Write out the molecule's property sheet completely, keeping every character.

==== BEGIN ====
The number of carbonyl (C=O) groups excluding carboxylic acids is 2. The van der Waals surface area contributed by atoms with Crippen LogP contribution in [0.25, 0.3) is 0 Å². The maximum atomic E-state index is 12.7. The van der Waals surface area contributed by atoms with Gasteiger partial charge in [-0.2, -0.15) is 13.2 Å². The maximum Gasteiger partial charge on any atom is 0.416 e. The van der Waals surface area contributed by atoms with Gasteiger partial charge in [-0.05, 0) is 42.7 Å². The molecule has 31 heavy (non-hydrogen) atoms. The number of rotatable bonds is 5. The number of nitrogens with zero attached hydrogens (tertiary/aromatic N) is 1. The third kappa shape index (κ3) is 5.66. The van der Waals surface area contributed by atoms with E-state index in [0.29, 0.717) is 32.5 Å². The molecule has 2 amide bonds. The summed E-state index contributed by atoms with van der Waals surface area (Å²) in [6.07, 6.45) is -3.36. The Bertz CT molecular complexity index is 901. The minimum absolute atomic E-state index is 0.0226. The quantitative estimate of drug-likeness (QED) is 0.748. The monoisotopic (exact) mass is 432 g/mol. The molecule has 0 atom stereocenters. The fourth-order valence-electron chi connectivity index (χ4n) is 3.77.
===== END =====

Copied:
The number of carbonyl (C=O) groups excluding carboxylic acids is 2. The van der Waals surface area contributed by atoms with Crippen LogP contribution in [0.25, 0.3) is 0 Å². The maximum atomic E-state index is 12.7. The van der Waals surface area contributed by atoms with Gasteiger partial charge in [-0.2, -0.15) is 13.2 Å². The maximum Gasteiger partial charge on any atom is 0.416 e. The van der Waals surface area contributed by atoms with Gasteiger partial charge in [-0.05, 0) is 42.7 Å². The molecule has 31 heavy (non-hydrogen) atoms. The number of rotatable bonds is 5. The number of nitrogens with zero attached hydrogens (tertiary/aromatic N) is 1. The third kappa shape index (κ3) is 5.66. The van der Waals surface area contributed by atoms with E-state index in [0.29, 0.717) is 32.5 Å². The molecule has 2 amide bonds. The summed E-state index contributed by atoms with van der Waals surface area (Å²) in [6.07, 6.45) is -3.36. The Bertz CT molecular complexity index is 901. The minimum absolute atomic E-state index is 0.0226. The quantitative estimate of drug-likeness (QED) is 0.748. The monoisotopic (exact) mass is 432 g/mol. The molecule has 0 atom stereocenters. The fourth-order valence-electron chi connectivity index (χ4n) is 3.77.